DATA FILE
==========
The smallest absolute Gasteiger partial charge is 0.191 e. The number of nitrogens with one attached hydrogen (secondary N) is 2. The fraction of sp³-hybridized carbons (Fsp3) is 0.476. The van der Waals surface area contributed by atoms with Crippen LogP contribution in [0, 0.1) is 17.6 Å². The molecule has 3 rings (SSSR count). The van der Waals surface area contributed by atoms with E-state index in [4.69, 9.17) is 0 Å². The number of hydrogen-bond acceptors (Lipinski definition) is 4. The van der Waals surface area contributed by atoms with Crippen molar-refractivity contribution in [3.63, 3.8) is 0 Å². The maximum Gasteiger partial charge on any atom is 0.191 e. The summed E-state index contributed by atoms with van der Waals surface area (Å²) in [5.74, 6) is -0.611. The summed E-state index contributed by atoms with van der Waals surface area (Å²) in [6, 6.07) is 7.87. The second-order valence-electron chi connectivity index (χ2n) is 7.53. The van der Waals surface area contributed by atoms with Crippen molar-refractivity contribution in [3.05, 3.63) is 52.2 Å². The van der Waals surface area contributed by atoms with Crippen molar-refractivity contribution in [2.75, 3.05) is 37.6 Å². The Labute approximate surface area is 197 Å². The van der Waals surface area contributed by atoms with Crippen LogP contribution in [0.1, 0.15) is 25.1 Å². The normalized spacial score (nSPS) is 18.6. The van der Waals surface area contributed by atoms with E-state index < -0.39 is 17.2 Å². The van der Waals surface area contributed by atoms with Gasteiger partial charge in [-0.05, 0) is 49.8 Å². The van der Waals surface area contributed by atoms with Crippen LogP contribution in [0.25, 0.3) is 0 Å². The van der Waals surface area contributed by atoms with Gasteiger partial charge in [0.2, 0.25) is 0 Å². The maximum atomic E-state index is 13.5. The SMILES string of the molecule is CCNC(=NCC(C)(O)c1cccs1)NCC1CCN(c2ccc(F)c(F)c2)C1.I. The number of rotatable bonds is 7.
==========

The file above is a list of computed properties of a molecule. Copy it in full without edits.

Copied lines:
The smallest absolute Gasteiger partial charge is 0.191 e. The number of nitrogens with one attached hydrogen (secondary N) is 2. The fraction of sp³-hybridized carbons (Fsp3) is 0.476. The van der Waals surface area contributed by atoms with Crippen LogP contribution in [0, 0.1) is 17.6 Å². The molecule has 3 rings (SSSR count). The van der Waals surface area contributed by atoms with E-state index in [4.69, 9.17) is 0 Å². The number of hydrogen-bond acceptors (Lipinski definition) is 4. The van der Waals surface area contributed by atoms with Crippen molar-refractivity contribution in [3.63, 3.8) is 0 Å². The maximum Gasteiger partial charge on any atom is 0.191 e. The summed E-state index contributed by atoms with van der Waals surface area (Å²) in [5.74, 6) is -0.611. The summed E-state index contributed by atoms with van der Waals surface area (Å²) in [6, 6.07) is 7.87. The second-order valence-electron chi connectivity index (χ2n) is 7.53. The van der Waals surface area contributed by atoms with Crippen molar-refractivity contribution in [3.05, 3.63) is 52.2 Å². The van der Waals surface area contributed by atoms with Crippen molar-refractivity contribution in [2.75, 3.05) is 37.6 Å². The Labute approximate surface area is 197 Å². The van der Waals surface area contributed by atoms with Crippen LogP contribution in [0.1, 0.15) is 25.1 Å². The normalized spacial score (nSPS) is 18.6. The van der Waals surface area contributed by atoms with E-state index < -0.39 is 17.2 Å². The van der Waals surface area contributed by atoms with Gasteiger partial charge in [-0.05, 0) is 49.8 Å². The van der Waals surface area contributed by atoms with Crippen LogP contribution in [0.25, 0.3) is 0 Å². The van der Waals surface area contributed by atoms with Gasteiger partial charge in [0.2, 0.25) is 0 Å². The maximum atomic E-state index is 13.5. The SMILES string of the molecule is CCNC(=NCC(C)(O)c1cccs1)NCC1CCN(c2ccc(F)c(F)c2)C1.I. The number of rotatable bonds is 7.